So, how would you fix it? It's not like you can just reboot it. Actually, that's pretty much exactly what you'd need to do. Schuchard told New Scientist, "Once this attack got launched, it wouldn't be solved by technical means, but by network operators actually talking to each other." Every BGP router would need to be re-booted manually.

Ordinary botnet owners would never launch such an attack. They're making far too money from spam and reaping malware's credit-card number fruits to want to kill the Internet. It is conceivable though that a rogue nation could attempt to wreck the Internet in a cyberwar.

In the long run, a CXPST attack would be stopped, but for a few hours to a day or two the Internet could conceivably be knocked out.

There are ways to defend against such an attack. Some, such as SAP (Shrew Attack Protection) (PDF Link), are designed to put an end to the low-rate TCP attack method itself. Schuchard has proposed that there be changes made to BGP itself or how BGP is managed to make it more robust. The bad news is that none of these methods are widely implemented today. So, yes, today we do face the real possibility of the entire Internet crashing. Wonderful news eh?

Topics: Networking, Browser, Security

Kick off your day with ZDNet's daily email newsletter. It's the freshest tech news and opinion, served hot. Get it.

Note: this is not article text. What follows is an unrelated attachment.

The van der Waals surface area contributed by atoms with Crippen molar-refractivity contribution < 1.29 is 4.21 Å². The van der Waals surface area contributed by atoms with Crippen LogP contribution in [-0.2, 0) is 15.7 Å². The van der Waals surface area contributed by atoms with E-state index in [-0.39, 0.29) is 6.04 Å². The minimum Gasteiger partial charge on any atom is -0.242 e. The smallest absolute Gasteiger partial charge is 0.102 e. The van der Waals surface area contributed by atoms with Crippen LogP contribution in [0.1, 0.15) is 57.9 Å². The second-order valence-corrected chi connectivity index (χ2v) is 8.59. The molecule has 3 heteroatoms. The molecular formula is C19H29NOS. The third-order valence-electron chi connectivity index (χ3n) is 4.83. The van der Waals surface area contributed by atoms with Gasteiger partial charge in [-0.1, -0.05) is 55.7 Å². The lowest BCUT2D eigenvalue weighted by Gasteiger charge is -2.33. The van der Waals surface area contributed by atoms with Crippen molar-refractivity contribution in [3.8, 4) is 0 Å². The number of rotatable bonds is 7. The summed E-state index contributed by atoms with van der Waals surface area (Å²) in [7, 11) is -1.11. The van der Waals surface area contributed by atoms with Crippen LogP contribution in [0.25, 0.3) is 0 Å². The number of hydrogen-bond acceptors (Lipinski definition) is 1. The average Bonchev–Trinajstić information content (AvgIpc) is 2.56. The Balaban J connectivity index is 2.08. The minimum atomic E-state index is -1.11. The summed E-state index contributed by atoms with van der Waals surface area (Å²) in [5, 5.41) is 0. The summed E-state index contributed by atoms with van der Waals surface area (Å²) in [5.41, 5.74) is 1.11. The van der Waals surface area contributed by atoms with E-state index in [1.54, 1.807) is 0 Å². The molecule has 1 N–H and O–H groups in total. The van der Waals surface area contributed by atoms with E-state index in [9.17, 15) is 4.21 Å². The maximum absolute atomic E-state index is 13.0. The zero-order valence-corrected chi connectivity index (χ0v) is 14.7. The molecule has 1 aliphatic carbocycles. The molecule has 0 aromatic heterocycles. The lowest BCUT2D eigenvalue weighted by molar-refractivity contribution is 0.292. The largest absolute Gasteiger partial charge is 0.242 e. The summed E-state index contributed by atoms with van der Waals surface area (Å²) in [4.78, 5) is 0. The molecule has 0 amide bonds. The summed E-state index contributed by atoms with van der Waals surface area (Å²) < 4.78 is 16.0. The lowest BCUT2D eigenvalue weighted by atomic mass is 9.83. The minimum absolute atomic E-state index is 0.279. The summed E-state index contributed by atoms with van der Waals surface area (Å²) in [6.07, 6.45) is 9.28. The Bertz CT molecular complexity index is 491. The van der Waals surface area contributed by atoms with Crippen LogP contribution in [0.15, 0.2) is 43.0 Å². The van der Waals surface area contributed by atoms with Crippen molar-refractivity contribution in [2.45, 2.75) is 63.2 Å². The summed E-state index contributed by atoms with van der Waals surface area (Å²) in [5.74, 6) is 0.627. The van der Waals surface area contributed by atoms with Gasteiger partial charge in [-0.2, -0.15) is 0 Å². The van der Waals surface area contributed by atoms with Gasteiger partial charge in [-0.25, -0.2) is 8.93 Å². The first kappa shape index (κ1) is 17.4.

Log in or register to join the discussion
  • The authors ignore one problem.

    When the routers cannot route traffic, they also cannot route the packets that implement the attack.
    Anne Nonymous
    • RE: How to crash the Internet

    • RE: How to crash the Internet

      @Anne Nonymous When the net is no longer routing traffic, I think we can safely say that the attack has accomplished its mission. <img border="0" src="" alt="happy"><br><br>Steven
    • Re: Routing and BotNets

      @Anne Nonymous
      Um - if you're able to manage 250K machines at a whim, I am pretty sure you can *plan*which part of the fabric you attack, and when. Make a list of targets, once it's unavailable, move to the next in the list. Check back every once in a while to the top of the list, if it's awake, start over at the top.
    • Authors ignore more than one problem

      Which is the problem when you get a bunch of academics together....

      You could most assuredly knock a router offline, but not crash it. Between rate limiting and preferential routes in BGP, the attacks could play some havoc, but this scenario doesn't pass the smell test.

      Besides, try to do a trace lately? Since it's based on ICMP and older DDOS are also ICMP based, many routers now ignore this traffic. So much for the "traceroute" analysis.